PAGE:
The initial supply contract proved a boon for SpaceX, which was founded in 2002 by Musk — a PayPal Inc. co-founder — a year before he created his signature automaker, Tesla Motors Inc. SpaceX has completed six missions under the NASA award to Orbital’s two, and also plans to restart commercial flights in December.
Gauging the full effect of NASA’s privatization of cargo trips may take years, because follow-on offerings like space tourism aren’t quite ready yet, said Micah Walter-Range, director of research and analysis with the Space Foundation.
“It has been good to keep a lot of that money in the country rather than sending it off to Russia,” Walter-Range said. Without NASA’s resupply program, “that is what we would be doing.”
Tesla (TSLA) is giving those who own a Model S or Model X the ability to take their hands off the wheel and let their vehicle take control when driving in certain conditions.
The company is updating the software on thousands of these models through a new system called Tesla Autopilot. The technology, which will be rolled out Thursday, allows those vehicles to control steering, speed, braking and lane changing.
“I think this is going to be quite a profound experience for people when they do it,” Tesla CEO Elon Musk said Wednesday. “We’ve been testing it for over a year, so we’ve [gotten] quite used to it. But I’ve noticed that when I put friends of mine in the car, and they see the car drive, they are blown away. So it’s really quite an interesting, new experience,”
Here’s how it works: The system incorporates information from 12 ultrasonic sensors that are monitoring traffic all around the vehicle.
In addition, a camera in the front windshield and long-distance radar in the front grille provide a constant “reading” of the road and what lies ahead.
All of that information is combined with the GPS data streaming into the vehicle, which allows the autopilot system to control whether the Tesla Model S or X can change lanes, and whether it should slow down or turn when the road is curving.
The automaker is careful to point out that the current version of Tesla Autopilot requires the driver to occasionally hold the steering wheel, as one way to keep the driver engaged. There are also visual prompts in the vehicle’s instrument panel, and audio chimes to alert drivers when the system is active or they need to take control.
In announcing the rollout, Musk reinforced the need for early users to be cautious while using the technology.
“It’s auto-pilot version one. We still think of it sort of as public beta. So we want people to be quite careful at first,” he said.
Right now, only those Tesla models built since September 2014 have the required hardware that enables them to incorporate the autopilot software. Those buyers who paid $2,500 for the Tesla technology package will get the autopilot software automatically.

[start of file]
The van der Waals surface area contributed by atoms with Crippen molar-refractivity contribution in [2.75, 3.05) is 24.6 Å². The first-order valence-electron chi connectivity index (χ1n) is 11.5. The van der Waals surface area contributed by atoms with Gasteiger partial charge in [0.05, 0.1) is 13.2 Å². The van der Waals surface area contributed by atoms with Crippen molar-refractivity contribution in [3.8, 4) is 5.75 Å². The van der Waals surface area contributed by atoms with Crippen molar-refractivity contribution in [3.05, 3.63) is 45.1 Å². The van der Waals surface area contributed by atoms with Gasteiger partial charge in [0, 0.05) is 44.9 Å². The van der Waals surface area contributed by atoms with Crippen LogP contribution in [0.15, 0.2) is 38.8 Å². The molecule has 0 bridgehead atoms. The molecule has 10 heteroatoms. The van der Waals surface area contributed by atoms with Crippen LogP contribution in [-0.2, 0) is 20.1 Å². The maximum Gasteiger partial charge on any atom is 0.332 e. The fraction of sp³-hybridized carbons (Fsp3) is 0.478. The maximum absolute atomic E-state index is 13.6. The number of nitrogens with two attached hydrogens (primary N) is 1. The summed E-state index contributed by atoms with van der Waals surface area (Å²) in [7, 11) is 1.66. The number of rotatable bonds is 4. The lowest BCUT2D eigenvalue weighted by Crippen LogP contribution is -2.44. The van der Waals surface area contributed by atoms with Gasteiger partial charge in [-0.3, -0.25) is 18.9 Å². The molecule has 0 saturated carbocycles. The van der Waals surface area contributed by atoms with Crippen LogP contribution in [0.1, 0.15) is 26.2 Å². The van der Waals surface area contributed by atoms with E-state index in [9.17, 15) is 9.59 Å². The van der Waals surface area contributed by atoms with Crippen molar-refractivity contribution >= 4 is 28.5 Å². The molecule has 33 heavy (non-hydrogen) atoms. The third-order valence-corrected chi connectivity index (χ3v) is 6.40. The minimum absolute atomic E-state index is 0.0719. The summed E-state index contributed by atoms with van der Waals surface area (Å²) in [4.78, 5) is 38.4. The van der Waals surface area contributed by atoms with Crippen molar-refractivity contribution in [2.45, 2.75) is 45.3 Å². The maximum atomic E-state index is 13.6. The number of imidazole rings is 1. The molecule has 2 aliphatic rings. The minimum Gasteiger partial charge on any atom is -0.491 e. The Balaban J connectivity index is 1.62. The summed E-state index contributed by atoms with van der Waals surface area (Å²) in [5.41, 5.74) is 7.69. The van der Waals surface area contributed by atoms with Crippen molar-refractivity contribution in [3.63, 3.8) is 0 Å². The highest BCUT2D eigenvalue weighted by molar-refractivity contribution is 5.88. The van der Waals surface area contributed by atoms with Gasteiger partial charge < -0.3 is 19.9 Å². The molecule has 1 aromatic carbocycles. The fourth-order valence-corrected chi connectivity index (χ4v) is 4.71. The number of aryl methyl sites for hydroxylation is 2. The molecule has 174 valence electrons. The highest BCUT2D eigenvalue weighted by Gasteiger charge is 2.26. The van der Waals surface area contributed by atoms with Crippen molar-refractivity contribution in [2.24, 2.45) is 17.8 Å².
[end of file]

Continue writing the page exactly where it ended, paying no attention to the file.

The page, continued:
Tesla Autopilot currently has four functions.
Autosteer, which keeps Tesla vehicles in their lanes and manages their speed;
Auto lane change, which controls the vehicle changing lanes when it’s safe to do so;
Autopark, which allows Tesla owners to parallel park without having to touch the steering wheel; and
Side-collision warning, which alerts drivers when the system detects other cars or obstacles that are too close to the side of their Model S or X.
Tesla is not the only automaker or technology company that has been developing partial autonomous-drive technology. Several automakers plan to introduce similar features in their vehicles over the next couple of years.
Meanwhile, many automakers already have technology in their vehicles that enables automated parking, or that alerts vehicles to the risk of side collisions when changing lanes.
Tesla Autopilot has been in development for more than a year. A spokesperson for the automaker said the company has been regularly updating the National Highway Traffic Safety Administration and other regulators about how Tesla Autopilot will work when used in everyday, real-world driving.
Tesla Motors shares slid 10% in midday trading after Consumer Reportsmagazine rated its Model S “worse than average” for predicted reliability.
The knock on Tesla’s reputation comes despite Tesla’s glowing reviews for two versions of the Model S that it has bought for testing. Most recently, the magazine called the performance version the best car it has ever tested.
But predicted reliability is a new sore spot for the electric car. The magazine says the 1,400 owners who answered their annual predicted reliability survey complained about problems related to drivetrain, power equipment, charging equipment, center console, and body and sunroof squeaks, rattles, and leaks.